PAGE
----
6 Top WordPress Security Tips

Wordpress Security
Wordpress Security

A hacked site can be the loss of your online Business.

Customers will avoid your WordPress site like plague if they learn it has been breached or is not totally secure. With customers’ trust gone, there’s only one way your business can go–and it ain’t north.

So how can you secure your WordPress site against hackers?

Start with adopting these best security practices.

1. Say no to nulled themes

Did you know themes are one of the most vulnerable parts of WordPress sites?

According to a report, WordPress themes account for 14.5% vulnerabilities. Therefore, as much as possible, purchase a premium theme. They are not only more customization but also more secure.

Reputable developers write such themes. As such, they tend to have a clean code. Also with premium themes, you get quality support and regular updates. The latter is a must-have, because many a time a vulnerability comes to light much after the release date. Quick security patches mitigate potential risks

Great as premium themes are, they have an obvious downside–they cost money. When the budget is really tight, which is not infrequently the case with startups, there’s a strong temptation to use a free theme.

If you’re starting your online journey on a shoestring, you can really consider free themes–but choose very carefully. Always go for a free theme that has been downloaded by thousands others and is updated frequently

If a theme has no updates, it’s a bad theme. Stay away. And whatever you do, don’t download a nulled theme, which is basically a free version, albeit one that’s distributed illegally, of a premium theme.

Such themes are filled with malicious code and can give hackers a free entry to your site. After that, only a miracle can save you.

2. Install plugins judiciously

As you can see in the infographic below, there are more than 50,000 WordPress plugins. Given that it is easy to feel like a kid in a candy store inside the WordPress repository and grab as many of them as possible.

But don’t. Because research show that more than 50% of vulnerabilities are because of WordPress plugins. More plugins can mean more chances of having a security hole in your site.

So don’t waste a second–remove all unneeded plugins now. And, please, don’t ever touch outdated plugins, not even with a barge pole. Hackers target them more than anything, especially these three outdated plugins: Revslider, Gravity Forms, and TimThumb.

3. Install a security plugin

With the risk of malware attack widespread and affecting everyone, you simply can’t afford to not use a security plugin. If you’re not using one, download one right away.

A security plugin regularly scans your site for harmful activities and can thwart a malicious attack if it takes place. There are many free security plugins available, but if your budget permits, go for a paid version.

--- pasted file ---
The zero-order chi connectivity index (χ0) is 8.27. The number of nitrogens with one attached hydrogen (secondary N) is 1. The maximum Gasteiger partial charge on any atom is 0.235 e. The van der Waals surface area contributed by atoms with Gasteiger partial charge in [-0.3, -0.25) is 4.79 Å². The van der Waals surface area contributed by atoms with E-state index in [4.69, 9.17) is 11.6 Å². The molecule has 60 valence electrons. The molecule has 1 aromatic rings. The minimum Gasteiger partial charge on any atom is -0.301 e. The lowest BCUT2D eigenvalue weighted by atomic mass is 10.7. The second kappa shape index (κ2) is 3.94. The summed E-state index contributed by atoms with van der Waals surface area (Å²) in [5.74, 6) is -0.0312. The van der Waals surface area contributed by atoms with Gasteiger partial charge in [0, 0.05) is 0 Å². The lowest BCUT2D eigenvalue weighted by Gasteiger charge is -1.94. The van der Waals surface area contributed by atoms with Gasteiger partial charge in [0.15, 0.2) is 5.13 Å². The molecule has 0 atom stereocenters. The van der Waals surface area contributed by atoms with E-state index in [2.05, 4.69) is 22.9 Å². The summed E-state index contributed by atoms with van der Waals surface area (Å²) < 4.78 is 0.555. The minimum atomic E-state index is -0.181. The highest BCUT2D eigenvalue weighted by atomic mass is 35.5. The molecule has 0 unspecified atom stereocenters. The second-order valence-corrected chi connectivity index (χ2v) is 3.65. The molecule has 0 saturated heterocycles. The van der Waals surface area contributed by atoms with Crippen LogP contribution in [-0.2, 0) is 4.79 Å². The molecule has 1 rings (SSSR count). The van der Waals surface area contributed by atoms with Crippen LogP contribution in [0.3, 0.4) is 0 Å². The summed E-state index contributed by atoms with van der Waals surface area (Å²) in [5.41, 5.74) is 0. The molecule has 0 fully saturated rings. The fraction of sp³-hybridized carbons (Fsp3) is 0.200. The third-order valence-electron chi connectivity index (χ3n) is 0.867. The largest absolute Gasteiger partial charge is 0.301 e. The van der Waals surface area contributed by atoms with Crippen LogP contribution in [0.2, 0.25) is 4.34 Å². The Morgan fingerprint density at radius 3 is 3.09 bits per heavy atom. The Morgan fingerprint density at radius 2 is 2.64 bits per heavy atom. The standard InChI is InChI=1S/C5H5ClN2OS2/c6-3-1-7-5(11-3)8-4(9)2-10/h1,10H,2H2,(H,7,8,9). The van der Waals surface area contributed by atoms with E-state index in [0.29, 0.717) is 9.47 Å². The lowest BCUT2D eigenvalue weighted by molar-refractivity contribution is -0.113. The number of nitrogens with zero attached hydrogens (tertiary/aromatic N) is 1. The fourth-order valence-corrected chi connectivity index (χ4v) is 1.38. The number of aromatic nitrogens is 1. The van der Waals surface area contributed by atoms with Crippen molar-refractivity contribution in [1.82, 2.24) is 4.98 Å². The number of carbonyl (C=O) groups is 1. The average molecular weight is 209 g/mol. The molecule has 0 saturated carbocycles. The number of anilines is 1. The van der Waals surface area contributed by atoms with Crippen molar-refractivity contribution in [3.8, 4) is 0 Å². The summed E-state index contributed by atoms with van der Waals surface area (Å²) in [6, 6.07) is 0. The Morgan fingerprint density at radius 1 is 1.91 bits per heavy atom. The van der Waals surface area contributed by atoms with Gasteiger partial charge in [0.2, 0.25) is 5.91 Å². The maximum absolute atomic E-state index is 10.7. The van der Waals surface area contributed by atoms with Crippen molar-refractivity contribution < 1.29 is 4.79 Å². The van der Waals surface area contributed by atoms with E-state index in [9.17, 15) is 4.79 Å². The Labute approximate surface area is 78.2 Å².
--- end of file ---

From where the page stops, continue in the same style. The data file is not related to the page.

Premium security plugins often include important security features, like firewall protection, that aren’t there in free versions.

4. Use a strong password

This is a no brainer, yet many don’t deploy strong passwords–and often pay a big price for their complacency. Reports show that a weak password is the reason why 8% of WordPress sites get hacked.

You can make your passwords stronger by adding special characters, numbers, and a mix of uppercase and lowercase characters. Alternatively, you can go for a long passphrase that makes sense to you but isn’t easy to guess.

Lastly, don’t forget to change your password regularly. It doesn’t take more than a minute, so there’s no excuse not to.

Also, make sure the administrator username is something different from the default “admin”. Hackers need to guess both password and username; giving away the latter like this means they are 50% through your defences.

5. Use the latest WordPress version

No software is perfect–including WordPress.

That’s why, from time to time the developers release a new version to plug known vulnerabilities and boost performance. If you’re using an old WordPress version, you’re seeking trouble, and believe me, you will find it sooner than later.

According to a study, 60% of hacked WordPress sites ran on outdated WordPress version.

The risk of malware attack is high as it is if you run a WordPress site because hackers target them more, don’t make your life more difficult by using an old WordPress version with security gaps that are well documented.

6. Use a good hosting

A poor hosting can put your site at a greater risk. If your host doesn’t provide multi layers of security, it’s time you make a switch.

After all you wouldn’t want to get hurt just because your driver is rash and reckless.

Additionally, good hosts create regular site backups, which can be life-saving if worst come to worst.

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